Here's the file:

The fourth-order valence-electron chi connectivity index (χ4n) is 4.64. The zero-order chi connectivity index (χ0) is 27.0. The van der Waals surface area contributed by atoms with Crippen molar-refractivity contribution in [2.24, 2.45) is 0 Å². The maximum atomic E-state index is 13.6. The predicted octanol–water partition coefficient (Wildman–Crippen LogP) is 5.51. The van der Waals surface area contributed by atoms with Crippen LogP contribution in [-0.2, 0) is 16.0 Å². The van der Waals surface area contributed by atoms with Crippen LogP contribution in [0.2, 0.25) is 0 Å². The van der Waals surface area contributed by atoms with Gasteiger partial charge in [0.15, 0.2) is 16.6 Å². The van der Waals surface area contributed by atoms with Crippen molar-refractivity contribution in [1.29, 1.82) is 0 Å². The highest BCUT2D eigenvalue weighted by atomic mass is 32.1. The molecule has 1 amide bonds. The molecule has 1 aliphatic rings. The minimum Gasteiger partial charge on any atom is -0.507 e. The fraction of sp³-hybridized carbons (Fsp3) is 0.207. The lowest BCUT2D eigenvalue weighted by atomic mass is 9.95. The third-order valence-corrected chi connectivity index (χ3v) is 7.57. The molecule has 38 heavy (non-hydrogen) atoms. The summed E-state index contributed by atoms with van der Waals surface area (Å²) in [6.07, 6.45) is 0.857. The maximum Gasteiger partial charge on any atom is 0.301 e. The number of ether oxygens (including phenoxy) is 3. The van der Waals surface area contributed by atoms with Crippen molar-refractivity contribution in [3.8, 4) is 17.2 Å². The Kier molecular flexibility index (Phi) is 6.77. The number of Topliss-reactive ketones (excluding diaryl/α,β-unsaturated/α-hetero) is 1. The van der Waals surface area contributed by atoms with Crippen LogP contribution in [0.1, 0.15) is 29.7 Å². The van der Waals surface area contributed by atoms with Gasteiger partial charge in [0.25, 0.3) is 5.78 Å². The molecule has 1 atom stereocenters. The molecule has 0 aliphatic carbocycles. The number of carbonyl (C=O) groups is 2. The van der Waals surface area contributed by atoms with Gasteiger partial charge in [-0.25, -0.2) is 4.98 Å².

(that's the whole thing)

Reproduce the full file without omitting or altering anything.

The fourth-order valence-electron chi connectivity index (χ4n) is 4.64. The zero-order chi connectivity index (χ0) is 27.0. The van der Waals surface area contributed by atoms with Crippen molar-refractivity contribution in [2.24, 2.45) is 0 Å². The maximum atomic E-state index is 13.6. The predicted octanol–water partition coefficient (Wildman–Crippen LogP) is 5.51. The van der Waals surface area contributed by atoms with Crippen LogP contribution in [-0.2, 0) is 16.0 Å². The van der Waals surface area contributed by atoms with Crippen LogP contribution in [0.2, 0.25) is 0 Å². The van der Waals surface area contributed by atoms with Gasteiger partial charge in [0.15, 0.2) is 16.6 Å². The van der Waals surface area contributed by atoms with Crippen molar-refractivity contribution in [1.29, 1.82) is 0 Å². The highest BCUT2D eigenvalue weighted by atomic mass is 32.1. The molecule has 1 amide bonds. The molecule has 1 aliphatic rings. The minimum Gasteiger partial charge on any atom is -0.507 e. The fraction of sp³-hybridized carbons (Fsp3) is 0.207. The lowest BCUT2D eigenvalue weighted by atomic mass is 9.95. The third-order valence-corrected chi connectivity index (χ3v) is 7.57. The molecule has 38 heavy (non-hydrogen) atoms. The summed E-state index contributed by atoms with van der Waals surface area (Å²) in [6.07, 6.45) is 0.857. The maximum Gasteiger partial charge on any atom is 0.301 e. The number of ether oxygens (including phenoxy) is 3. The van der Waals surface area contributed by atoms with Crippen molar-refractivity contribution in [3.8, 4) is 17.2 Å². The Kier molecular flexibility index (Phi) is 6.77. The number of Topliss-reactive ketones (excluding diaryl/α,β-unsaturated/α-hetero) is 1. The van der Waals surface area contributed by atoms with Crippen LogP contribution in [0.1, 0.15) is 29.7 Å². The van der Waals surface area contributed by atoms with Gasteiger partial charge in [0.25, 0.3) is 5.78 Å². The molecule has 1 atom stereocenters. The molecule has 0 aliphatic carbocycles. The number of carbonyl (C=O) groups is 2. The van der Waals surface area contributed by atoms with Gasteiger partial charge in [-0.25, -0.2) is 4.98 Å².